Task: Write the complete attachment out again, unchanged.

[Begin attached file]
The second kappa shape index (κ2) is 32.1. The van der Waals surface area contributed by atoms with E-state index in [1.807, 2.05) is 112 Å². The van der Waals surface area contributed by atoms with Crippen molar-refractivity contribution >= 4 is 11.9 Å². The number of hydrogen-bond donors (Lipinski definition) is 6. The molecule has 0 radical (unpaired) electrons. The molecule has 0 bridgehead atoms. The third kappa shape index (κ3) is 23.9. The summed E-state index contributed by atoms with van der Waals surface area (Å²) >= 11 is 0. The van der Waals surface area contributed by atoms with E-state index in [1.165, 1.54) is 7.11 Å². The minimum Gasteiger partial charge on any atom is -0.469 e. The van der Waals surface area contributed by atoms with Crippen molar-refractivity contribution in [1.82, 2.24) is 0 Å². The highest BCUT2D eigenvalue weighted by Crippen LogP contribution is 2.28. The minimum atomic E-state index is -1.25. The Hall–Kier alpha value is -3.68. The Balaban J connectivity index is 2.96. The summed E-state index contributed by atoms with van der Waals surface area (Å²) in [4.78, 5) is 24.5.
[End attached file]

The second kappa shape index (κ2) is 32.1. The van der Waals surface area contributed by atoms with E-state index in [1.807, 2.05) is 112 Å². The van der Waals surface area contributed by atoms with Crippen molar-refractivity contribution >= 4 is 11.9 Å². The number of hydrogen-bond donors (Lipinski definition) is 6. The molecule has 0 radical (unpaired) electrons. The molecule has 0 bridgehead atoms. The third kappa shape index (κ3) is 23.9. The summed E-state index contributed by atoms with van der Waals surface area (Å²) >= 11 is 0. The van der Waals surface area contributed by atoms with E-state index in [1.165, 1.54) is 7.11 Å². The minimum Gasteiger partial charge on any atom is -0.469 e. The van der Waals surface area contributed by atoms with Crippen molar-refractivity contribution in [1.82, 2.24) is 0 Å². The highest BCUT2D eigenvalue weighted by Crippen LogP contribution is 2.28. The minimum atomic E-state index is -1.25. The Hall–Kier alpha value is -3.68. The Balaban J connectivity index is 2.96. The summed E-state index contributed by atoms with van der Waals surface area (Å²) in [4.78, 5) is 24.5.